July 2, 2022

Now streaming on HBO Max, The Beauty of Blackness wastes no time getting straight to the point: Thirty seconds into the documentary, Desiree Rogers, the current CEO of Fashion Fair, the storied cosmetics line geared toward meeting the needs of Black consumers, plainly states that it’s “one of our most precious, American, iconic brands.” And over the course of the next seventy minutes, the film reminds us why Rogers is right.

There’s no question that Rihanna ushered in a new, more inclusive era of cosmetics when she launched Fenty Beauty, which includes a now-industry standard 40 shades of foundation, in 2017. But what the Gen Z crowd may not know is that long before Rihanna was even born, Fashion Fair revolutionized the industry at a time when even a Black woman with a lighter complexion like Lena Horne’s couldn’t find her foundation shade on store shelves.

Using archival footage and interviews with notable figures such as legendary model Pat Cleveland, singer Kelly Rowland, global makeup ambassador Sam Fine, former Ebony Fashion Fair commentator Audrey Smaltz, and historian Tiffany M. Gill, The Beauty of Blackness chronicles Fashion Fair’s lasting impact and emotional connection with consumers. Fashion Fair didn’t just sell makeup–it created memories, instilled pride, and provided representation for a population of women who felt invisible at the makeup counter. “It’s more important than ever to share our history with a wide range of people,” Fashion Fair president Cheryl Mayberry McKissack tells Oprah Daily. “Mrs. Johnson’s story is unique; no one can ever duplicate that.” Rogers, too, was thrilled to take the opportunity to celebrate the pioneering founder. “It’s so exciting, as two Black women, to document our African American history through the lens of what Mrs. Johnson created.”

Changing the game

The groundbreaking brand was created in 1973 by Eunice Johnson, the founder of Ebony and Jet Magazine. Johnson also produced the Ebony Fashion Fair, a traveling show that featured live music, dance performances, and a diverse lineup of models who showcased designer fashion straight from the runway. Johnson had an aha moment when she realized that most of the women in the show had to mix multiple foundation shades to get the right match. By launching Fashion Fair, Johnson could do two things: Fill a giant void in the market and offer an alternative to the mainstream cosmetics companies that put fair-skinned women on a pedestal, ignoring everyone else. Instead of promoting Euro-centric beauty goals like “brightness,” Fashion Fair sent a different message to Black women: You’re beautiful the way you are.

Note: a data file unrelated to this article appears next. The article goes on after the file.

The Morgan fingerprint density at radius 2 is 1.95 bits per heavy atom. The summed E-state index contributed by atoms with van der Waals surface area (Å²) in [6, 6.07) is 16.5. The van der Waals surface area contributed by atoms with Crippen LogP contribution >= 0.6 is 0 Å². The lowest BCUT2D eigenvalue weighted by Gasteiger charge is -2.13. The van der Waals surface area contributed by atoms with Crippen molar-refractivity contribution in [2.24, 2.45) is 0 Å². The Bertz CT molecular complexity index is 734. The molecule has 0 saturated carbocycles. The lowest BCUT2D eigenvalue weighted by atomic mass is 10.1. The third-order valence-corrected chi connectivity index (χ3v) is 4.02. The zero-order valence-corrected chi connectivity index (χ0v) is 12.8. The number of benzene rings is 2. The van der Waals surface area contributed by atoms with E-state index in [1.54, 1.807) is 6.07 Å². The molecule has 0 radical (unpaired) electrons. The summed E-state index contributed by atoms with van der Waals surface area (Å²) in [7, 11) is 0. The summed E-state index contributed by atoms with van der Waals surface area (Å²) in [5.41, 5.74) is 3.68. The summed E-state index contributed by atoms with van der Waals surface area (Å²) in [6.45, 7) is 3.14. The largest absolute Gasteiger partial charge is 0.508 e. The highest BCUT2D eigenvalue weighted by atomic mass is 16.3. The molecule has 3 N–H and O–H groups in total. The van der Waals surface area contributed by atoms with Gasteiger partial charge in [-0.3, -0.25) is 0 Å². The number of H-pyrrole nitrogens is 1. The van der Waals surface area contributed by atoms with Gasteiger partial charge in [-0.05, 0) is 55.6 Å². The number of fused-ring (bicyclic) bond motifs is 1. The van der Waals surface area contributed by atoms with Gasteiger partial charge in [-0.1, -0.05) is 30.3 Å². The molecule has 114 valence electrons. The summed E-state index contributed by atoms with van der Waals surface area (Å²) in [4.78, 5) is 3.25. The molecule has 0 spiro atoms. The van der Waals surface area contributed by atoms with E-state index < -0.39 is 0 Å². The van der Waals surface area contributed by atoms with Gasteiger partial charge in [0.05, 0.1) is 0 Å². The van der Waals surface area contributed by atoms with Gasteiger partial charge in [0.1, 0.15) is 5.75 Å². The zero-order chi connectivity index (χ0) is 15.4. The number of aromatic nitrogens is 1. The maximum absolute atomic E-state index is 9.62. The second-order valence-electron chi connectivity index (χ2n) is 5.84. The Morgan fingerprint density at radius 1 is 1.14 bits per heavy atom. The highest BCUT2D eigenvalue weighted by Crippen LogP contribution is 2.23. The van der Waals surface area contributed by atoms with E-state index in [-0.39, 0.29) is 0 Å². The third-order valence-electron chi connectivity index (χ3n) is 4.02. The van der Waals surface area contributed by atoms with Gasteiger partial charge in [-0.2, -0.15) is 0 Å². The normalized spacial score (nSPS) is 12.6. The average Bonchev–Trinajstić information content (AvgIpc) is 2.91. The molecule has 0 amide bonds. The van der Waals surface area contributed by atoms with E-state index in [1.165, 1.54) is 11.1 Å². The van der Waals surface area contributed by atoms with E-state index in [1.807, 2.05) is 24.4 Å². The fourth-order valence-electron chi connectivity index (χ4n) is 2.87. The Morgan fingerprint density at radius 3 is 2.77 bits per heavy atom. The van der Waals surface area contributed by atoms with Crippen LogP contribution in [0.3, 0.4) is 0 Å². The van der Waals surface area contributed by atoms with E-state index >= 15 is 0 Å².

The Beauty of Blackness delves deep into Fashion Fair’s rich history, from the brand’s history-making launch at Bloomingdale’s to its bankruptcy filing, while also following Rogers and McKissack as they prepare for a buzzy relaunch. Both women are former Johnson Publishing Co. executives, and their decision to take over Fashion Fair began with a simple text message that Rogers sent to McKissack: “Are you in?” The documentary doesn’t reveal exactly how McKissack responded, but it’s safe to say a thumbs up emoji was involved: The pair bid on the Fashion Fair name at an auction in November 2019 and won.

“I just felt so strongly that we were the right people, at the right time, to remake the brand with the right love,” Rogers says. “I didn’t know how, but I knew that we could do it.” In the film, we watch as they figure it out. We’re flies on the wall as they attend meetings with Sephora (their retail partner), worry about production delays, pick women’s brains during a focus group, and navigate their first ad campaign photo shoot, featuring Cleveland and actress Kiki Layne.

Looking ahead

Now that Fashion Fair is back (after two years off the market, the new iteration landed in September 2021), the big challenge for Rogers and McKissack is making it stand out in a beauty landscape that’s much more competitive than it was during the brand’s heyday. These days, Black-owned beauty brands that cater to brown skin are plentiful, even in the luxury space, which lacked diversity for decades.

That’s great news for shoppers, but it means Fashion Fair will have to rely on more than just nostalgia to compete. “Yes, there’s more competition now. Yes, there are more general market brands who in the past would not make colors for us that now do. And yes, there are many up-and-coming Black-owned brands,” Rogers says. “But every day, we are hearing from women that tell us they still have issues finding products for their skin tones.” McKissak agrees: “Not all the problems have been solved. Some of the new brands don’t have a strong retail presence. There’s still much work to be done. We won’t be the only option, but we think we can be one of the leading ones.”

Both women admit that the stakes are high for the relaunch. Not only because of their investment, but also because of what failure might mean. Will the same consumers who’ve cheered Fashion Fair’s comeback put their money where their mouths are? It’s too soon to tell, of course, but in the meantime the two co-owners hope Fashion Fair will inspire feelings of pride and unity among “the melanin majestic.”

Says Rogers, “That’s what Fashion Fair does. It brings generations together.”

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